Writing in Harijan in 1937 he makes the purpose of his education clear: “I am a firm believer in the principle of free and compulsory Primary Education for India. I also hold that we shall realize this only by teaching the children a useful vocation and utilizing it as a means for cultivating their mental, physical and spiritual faculties. It will check the progressive decay of our villages and lay the foundation of a JUSTER SOCIAL ORDER in which there is no unnatural division between the `haves’ and the `have-nots’ and everybody is assured of a living wage and the RIGHTS OF FREEDOM” (emphasis mine).
Creating the microcosm of a new society
It is important to look at the context in which Gandhi developed his goals of education. There was no justice with the imperial domination of India and what was worse was the domination of the lower caste by the upper castes, the poor by the rich, the peasants by their landlords. Gandhi foresaw conflict of interests. He wanted that a new generation grow up believing in equality, justice, humanity, and non-violence. For this high purpose he designed an education where the means would be the ends – where peace could be practiced in everyday life, where cooperation, not competition could be a way of life, where hand craft enhances the skill and the mind and the spirit would be engendered and respect of all irrespective of caste, creed, religion, economic status would bring about a new humanity.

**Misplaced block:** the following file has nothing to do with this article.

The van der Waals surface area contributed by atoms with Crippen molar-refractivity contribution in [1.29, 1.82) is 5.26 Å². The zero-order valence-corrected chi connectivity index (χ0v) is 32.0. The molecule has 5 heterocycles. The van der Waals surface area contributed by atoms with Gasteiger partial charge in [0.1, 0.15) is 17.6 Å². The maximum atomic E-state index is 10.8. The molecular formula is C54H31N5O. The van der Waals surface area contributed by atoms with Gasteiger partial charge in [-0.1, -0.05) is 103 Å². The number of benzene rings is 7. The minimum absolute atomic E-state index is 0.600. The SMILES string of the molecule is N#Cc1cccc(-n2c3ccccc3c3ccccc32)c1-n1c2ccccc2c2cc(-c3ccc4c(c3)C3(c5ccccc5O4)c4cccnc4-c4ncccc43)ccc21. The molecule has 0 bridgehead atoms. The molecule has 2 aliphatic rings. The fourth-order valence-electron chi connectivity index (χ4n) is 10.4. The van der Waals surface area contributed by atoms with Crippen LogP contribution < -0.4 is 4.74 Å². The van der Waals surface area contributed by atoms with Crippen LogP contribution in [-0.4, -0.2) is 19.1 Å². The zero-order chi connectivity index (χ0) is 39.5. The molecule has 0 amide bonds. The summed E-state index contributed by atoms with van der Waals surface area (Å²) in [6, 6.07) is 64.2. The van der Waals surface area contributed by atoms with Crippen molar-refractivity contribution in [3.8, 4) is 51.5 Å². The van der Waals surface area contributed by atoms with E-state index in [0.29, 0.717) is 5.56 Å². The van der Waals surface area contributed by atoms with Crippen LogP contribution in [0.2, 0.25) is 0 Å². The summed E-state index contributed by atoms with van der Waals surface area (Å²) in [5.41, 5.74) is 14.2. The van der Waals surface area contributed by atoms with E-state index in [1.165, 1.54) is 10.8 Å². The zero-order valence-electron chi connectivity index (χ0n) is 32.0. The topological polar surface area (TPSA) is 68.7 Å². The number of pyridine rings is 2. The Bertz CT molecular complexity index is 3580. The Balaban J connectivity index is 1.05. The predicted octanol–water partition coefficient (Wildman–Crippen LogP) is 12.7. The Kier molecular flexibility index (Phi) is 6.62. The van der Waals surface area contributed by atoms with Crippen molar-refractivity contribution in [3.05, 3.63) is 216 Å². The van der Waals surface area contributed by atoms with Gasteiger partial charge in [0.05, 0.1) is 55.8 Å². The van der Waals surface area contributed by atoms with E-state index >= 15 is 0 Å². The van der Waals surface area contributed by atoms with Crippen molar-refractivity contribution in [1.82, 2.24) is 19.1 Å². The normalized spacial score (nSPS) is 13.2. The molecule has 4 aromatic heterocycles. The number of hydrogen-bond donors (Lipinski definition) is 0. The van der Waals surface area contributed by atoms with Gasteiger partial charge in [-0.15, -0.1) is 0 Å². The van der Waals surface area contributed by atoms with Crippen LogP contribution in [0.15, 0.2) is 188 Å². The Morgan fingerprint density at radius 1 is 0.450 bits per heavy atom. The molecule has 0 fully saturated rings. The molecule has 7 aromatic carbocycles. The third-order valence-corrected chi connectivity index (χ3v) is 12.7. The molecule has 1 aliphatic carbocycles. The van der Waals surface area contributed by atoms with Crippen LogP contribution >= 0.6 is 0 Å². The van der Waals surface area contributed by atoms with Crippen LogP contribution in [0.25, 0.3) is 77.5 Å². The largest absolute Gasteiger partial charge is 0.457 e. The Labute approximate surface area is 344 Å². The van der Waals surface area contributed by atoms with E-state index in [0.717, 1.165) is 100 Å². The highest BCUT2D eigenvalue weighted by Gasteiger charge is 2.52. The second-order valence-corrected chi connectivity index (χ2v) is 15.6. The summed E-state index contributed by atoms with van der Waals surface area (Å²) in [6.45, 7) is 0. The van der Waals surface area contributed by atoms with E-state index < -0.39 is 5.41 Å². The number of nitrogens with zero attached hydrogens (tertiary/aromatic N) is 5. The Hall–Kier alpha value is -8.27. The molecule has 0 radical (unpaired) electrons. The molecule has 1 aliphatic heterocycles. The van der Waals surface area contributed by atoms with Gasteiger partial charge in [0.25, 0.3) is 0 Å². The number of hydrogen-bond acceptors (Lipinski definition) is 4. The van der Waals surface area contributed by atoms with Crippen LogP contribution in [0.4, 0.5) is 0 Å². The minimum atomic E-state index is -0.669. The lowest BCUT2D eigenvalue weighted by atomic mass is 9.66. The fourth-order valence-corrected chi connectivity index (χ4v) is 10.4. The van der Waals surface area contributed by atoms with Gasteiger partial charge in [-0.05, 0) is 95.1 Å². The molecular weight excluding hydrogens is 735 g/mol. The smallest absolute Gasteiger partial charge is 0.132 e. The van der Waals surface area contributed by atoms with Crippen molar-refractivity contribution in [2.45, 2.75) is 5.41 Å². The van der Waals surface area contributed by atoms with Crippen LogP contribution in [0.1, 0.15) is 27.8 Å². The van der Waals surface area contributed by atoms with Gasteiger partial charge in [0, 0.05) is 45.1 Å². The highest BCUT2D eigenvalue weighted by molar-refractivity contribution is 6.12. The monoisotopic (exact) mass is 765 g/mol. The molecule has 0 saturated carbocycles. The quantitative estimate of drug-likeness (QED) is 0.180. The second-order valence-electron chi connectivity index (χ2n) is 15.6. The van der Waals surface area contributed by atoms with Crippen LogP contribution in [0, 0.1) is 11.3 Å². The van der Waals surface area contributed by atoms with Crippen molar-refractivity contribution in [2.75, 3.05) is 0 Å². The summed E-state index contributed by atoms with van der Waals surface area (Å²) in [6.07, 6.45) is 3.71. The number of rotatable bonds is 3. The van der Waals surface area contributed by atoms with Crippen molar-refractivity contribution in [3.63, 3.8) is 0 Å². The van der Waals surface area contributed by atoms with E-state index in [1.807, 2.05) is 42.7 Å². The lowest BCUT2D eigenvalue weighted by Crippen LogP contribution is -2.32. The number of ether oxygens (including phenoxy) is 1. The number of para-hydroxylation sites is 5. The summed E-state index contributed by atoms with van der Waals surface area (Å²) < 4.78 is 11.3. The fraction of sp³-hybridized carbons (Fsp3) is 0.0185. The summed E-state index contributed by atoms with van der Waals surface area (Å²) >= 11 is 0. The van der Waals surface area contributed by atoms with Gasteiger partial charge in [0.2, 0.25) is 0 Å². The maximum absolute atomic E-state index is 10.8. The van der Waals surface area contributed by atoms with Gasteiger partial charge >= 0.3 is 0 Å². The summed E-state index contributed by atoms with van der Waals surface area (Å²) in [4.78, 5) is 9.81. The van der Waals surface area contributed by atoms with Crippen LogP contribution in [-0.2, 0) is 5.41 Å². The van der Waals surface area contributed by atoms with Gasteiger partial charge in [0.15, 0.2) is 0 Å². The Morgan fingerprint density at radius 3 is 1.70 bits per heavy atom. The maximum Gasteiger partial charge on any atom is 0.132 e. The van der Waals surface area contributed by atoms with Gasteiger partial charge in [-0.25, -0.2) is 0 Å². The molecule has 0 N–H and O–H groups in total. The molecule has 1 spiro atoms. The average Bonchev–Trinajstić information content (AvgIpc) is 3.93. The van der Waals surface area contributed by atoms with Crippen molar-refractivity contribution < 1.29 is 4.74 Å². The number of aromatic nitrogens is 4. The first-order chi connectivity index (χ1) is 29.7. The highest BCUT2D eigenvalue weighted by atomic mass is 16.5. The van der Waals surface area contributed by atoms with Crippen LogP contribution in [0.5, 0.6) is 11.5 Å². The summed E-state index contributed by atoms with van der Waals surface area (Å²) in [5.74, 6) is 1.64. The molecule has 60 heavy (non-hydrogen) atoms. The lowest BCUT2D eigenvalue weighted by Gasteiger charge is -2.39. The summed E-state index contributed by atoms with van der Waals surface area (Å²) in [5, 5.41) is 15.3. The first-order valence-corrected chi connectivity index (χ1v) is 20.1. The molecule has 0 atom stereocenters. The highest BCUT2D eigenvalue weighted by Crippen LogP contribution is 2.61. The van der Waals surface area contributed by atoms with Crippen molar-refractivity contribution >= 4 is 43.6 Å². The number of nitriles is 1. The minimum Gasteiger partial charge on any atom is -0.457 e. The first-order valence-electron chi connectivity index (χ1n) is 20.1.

When he asked that ‘mother-tongue’ should be the medium of education, he intended that English education which had created an elite of its own, catered to the colonial masters and had created a colonial mind-set, should be done away with. It would mean that there would be no more people who would serve the British as diligently and loyally as had happened in the past. This further meant that the elite could not access jobs in the colonial office and get the privileges that went with it. It was meant to put an end to a privileged class altogether.